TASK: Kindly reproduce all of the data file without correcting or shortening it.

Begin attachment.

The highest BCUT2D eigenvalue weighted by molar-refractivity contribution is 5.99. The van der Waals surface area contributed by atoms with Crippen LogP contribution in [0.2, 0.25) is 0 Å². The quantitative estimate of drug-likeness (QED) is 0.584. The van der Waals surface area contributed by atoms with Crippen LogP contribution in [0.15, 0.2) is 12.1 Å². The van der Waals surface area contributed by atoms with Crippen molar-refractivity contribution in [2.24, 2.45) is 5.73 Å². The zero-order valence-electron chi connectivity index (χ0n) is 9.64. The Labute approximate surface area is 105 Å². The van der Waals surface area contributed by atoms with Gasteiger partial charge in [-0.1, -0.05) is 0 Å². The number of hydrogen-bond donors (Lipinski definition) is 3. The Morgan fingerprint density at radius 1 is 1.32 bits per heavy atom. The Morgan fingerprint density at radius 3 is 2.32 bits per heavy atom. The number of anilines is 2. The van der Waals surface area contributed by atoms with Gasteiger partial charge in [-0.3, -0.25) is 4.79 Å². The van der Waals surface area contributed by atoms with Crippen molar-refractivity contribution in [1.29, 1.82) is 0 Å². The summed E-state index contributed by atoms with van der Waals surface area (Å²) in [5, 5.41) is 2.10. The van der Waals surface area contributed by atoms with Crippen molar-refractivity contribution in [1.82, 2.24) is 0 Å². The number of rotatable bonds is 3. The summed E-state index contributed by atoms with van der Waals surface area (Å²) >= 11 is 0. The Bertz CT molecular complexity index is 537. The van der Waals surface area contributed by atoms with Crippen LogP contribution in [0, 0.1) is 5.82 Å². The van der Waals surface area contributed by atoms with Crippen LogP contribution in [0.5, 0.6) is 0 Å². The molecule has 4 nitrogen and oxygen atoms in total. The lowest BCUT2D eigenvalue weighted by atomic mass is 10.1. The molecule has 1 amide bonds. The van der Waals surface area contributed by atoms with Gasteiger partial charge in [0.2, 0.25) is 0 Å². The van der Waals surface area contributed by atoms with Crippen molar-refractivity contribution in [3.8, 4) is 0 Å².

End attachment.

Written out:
The highest BCUT2D eigenvalue weighted by molar-refractivity contribution is 5.99. The van der Waals surface area contributed by atoms with Crippen LogP contribution in [0.2, 0.25) is 0 Å². The quantitative estimate of drug-likeness (QED) is 0.584. The van der Waals surface area contributed by atoms with Crippen LogP contribution in [0.15, 0.2) is 12.1 Å². The van der Waals surface area contributed by atoms with Crippen molar-refractivity contribution in [2.24, 2.45) is 5.73 Å². The zero-order valence-electron chi connectivity index (χ0n) is 9.64. The Labute approximate surface area is 105 Å². The van der Waals surface area contributed by atoms with Gasteiger partial charge in [-0.1, -0.05) is 0 Å². The number of hydrogen-bond donors (Lipinski definition) is 3. The Morgan fingerprint density at radius 1 is 1.32 bits per heavy atom. The Morgan fingerprint density at radius 3 is 2.32 bits per heavy atom. The number of anilines is 2. The van der Waals surface area contributed by atoms with Gasteiger partial charge in [-0.3, -0.25) is 4.79 Å². The van der Waals surface area contributed by atoms with Crippen molar-refractivity contribution in [1.29, 1.82) is 0 Å². The summed E-state index contributed by atoms with van der Waals surface area (Å²) in [5, 5.41) is 2.10. The van der Waals surface area contributed by atoms with Crippen molar-refractivity contribution in [1.82, 2.24) is 0 Å². The number of rotatable bonds is 3. The summed E-state index contributed by atoms with van der Waals surface area (Å²) >= 11 is 0. The Bertz CT molecular complexity index is 537. The van der Waals surface area contributed by atoms with Crippen LogP contribution in [0, 0.1) is 5.82 Å². The van der Waals surface area contributed by atoms with Crippen LogP contribution in [0.5, 0.6) is 0 Å². The molecule has 4 nitrogen and oxygen atoms in total. The lowest BCUT2D eigenvalue weighted by atomic mass is 10.1. The molecule has 1 amide bonds. The van der Waals surface area contributed by atoms with Gasteiger partial charge in [0.2, 0.25) is 0 Å². The van der Waals surface area contributed by atoms with Crippen molar-refractivity contribution in [3.8, 4) is 0 Å².